THE HUNTING RIFLE OF TODAY'S GENERATION
By Smith & Wesson
Take notice the next time you enter a hunting camp or venture to your local shooting range; the odds are there might be something new in the hands of your fellow sportsmen. Where once the classic wood stocked bolt-action reigned supreme, a modern suitor has made its presence known. While its looks might be misleading, little separates this rifle’s core from its more traditional counterpart.
THE MODERN SPORTING RIFLE (MSR)
Commonly known by many as the AR or by others as the modern sporting rifle, this widely known firearm is quickly becoming the rifle of choice for today’s hunter. Available in calibers ranging from the conventional 5.56mm/.223 to the sub-sonic .300 Whisper or higher velocity .308 Winchester, the modern sporting rifle is a viable option for small, medium and large game. The rifle’s modularity and ability to be easily customized to meet virtually any application has made its acceptance in the field all put a certainty. With its performance easily comparing to that of the bolt-action or the lever-action rifles that came before it, the modern sporting rifle offers an innovative feature set that few can rival.
Throughout history, hunting rifle designs have long been adapted from their military brethren. From the Springfield rifle musket of the Civil War to the semi-automatic M-1 Garand of World War II, each firearm has played a role not only in the development of or nation but in the foundation of our hunting heritage. Today’s modern sporting rifle is merely an extension of this lineage. Safe and dependable, the modern sporting rifle represents a truly versatile firearm that can be used for hunting, self-defense, recreational shooting or competition.
A common misconception regarding the modern sporting rifle is that the “AR” designation stands for “assault rifle” or “automatic rifle.” This is clearly not the case. The AR in “AR-15” actually stands for ArmaLite rifle, after the company that first developed it in the 1950’s. Rifles that are fully automatic, more properly called a machine gun, have been severely restricted from civilian ownership since 1934. While the AR-15 may look like other military rifles, the semi-automatic civilian sporting firearms fire only one round with each pull of the trigger. Versions of modern sporting rifles are legal to own in all 50 states, provided the purchaser passes the mandatory FBI background check required for all retail firearm purchasers.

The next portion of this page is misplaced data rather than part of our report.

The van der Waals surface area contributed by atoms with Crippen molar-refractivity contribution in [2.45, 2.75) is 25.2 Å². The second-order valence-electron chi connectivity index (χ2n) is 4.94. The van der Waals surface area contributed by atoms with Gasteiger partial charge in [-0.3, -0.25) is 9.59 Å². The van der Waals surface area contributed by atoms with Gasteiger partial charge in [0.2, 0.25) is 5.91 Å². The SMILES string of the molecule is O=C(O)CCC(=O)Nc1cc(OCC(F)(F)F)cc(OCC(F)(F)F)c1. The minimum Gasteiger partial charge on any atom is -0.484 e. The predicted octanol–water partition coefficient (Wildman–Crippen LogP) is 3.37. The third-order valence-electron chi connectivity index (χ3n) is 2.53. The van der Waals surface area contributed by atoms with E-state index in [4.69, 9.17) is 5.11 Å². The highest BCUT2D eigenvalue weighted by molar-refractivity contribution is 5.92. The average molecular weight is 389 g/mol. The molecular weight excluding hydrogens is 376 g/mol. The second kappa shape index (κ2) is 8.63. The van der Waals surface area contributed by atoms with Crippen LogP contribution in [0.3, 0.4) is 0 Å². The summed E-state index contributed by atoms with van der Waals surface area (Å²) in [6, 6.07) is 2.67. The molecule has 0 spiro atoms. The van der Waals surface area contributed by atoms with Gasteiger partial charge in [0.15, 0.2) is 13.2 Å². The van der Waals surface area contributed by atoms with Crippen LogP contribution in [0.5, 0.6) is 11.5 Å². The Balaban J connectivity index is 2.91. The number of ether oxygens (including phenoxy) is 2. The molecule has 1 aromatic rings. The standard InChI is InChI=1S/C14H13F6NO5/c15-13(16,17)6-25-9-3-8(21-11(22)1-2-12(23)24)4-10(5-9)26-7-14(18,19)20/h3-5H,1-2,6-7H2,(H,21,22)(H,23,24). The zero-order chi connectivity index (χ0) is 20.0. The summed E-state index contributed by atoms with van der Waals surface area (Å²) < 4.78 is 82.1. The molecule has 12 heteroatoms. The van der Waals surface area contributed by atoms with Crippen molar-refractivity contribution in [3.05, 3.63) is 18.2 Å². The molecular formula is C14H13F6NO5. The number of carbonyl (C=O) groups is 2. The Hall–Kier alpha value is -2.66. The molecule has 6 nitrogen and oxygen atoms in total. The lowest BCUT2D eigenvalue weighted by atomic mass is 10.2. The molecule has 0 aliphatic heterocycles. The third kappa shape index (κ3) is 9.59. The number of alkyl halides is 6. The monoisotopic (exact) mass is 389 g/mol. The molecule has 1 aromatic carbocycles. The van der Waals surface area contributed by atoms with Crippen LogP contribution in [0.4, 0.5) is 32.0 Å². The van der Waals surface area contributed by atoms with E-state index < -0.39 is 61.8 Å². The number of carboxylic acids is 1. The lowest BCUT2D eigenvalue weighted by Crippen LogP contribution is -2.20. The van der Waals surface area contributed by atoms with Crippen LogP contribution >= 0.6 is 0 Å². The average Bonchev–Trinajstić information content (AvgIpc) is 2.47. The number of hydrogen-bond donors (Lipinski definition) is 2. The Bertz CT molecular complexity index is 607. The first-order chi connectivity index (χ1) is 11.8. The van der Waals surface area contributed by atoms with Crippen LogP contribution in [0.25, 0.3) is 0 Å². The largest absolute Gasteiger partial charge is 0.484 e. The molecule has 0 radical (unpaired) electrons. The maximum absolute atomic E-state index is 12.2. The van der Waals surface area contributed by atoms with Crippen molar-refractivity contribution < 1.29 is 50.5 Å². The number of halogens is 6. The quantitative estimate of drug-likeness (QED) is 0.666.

Another common belief is that the AR-15 rifle is more powerful than other hunting rifles. Again, this is simply not true. In many cases, modern sporting rifles are chambered in calibers less powerful than common big-game hunting cartridges like the 30-06 Springfield and .300 Win. Mag. Also, when broken down and compared by its individual components, today’s owners will find very few differences between it and more traditional bolt-action rifles.
Most importantly, take note of the fun factor of the MSR. It’s lightweight, gas powered, spring-operated recoil stem allows for hours of fun without fatigue. It’s perfect for first timers because the recoil is minimal, and plinking easily grows into hours of shooting – basically until the bullets run out.
INTERESTING MSR DATA
In 2010, the National Shooting Sports Foundation (NSSF) conducted a comprehensive consumer report regarding the ownership, usage and attitudes towards the modern sporting rifle:
- 60 percent of MSR owners that responded to the study own multiple MSRs, with the average owned being 2.6.
- 51 percent of MSR owners have a shooting-range membership.
- MSR owners consider accuracy and reliability to be the 2 most important things to consider when buying a MSR.
- 95 percent of owners said they have used their MSRs in the last 12 months, and 29 percent of owners shoot their MSRs more than once per month.
- Varmint hunting was the fourth most cited reason for owing a MSR.
- The most popular distance to hunt/target shoot with an MSR is 100-300 yards with 63% of owners shooting at those distances.
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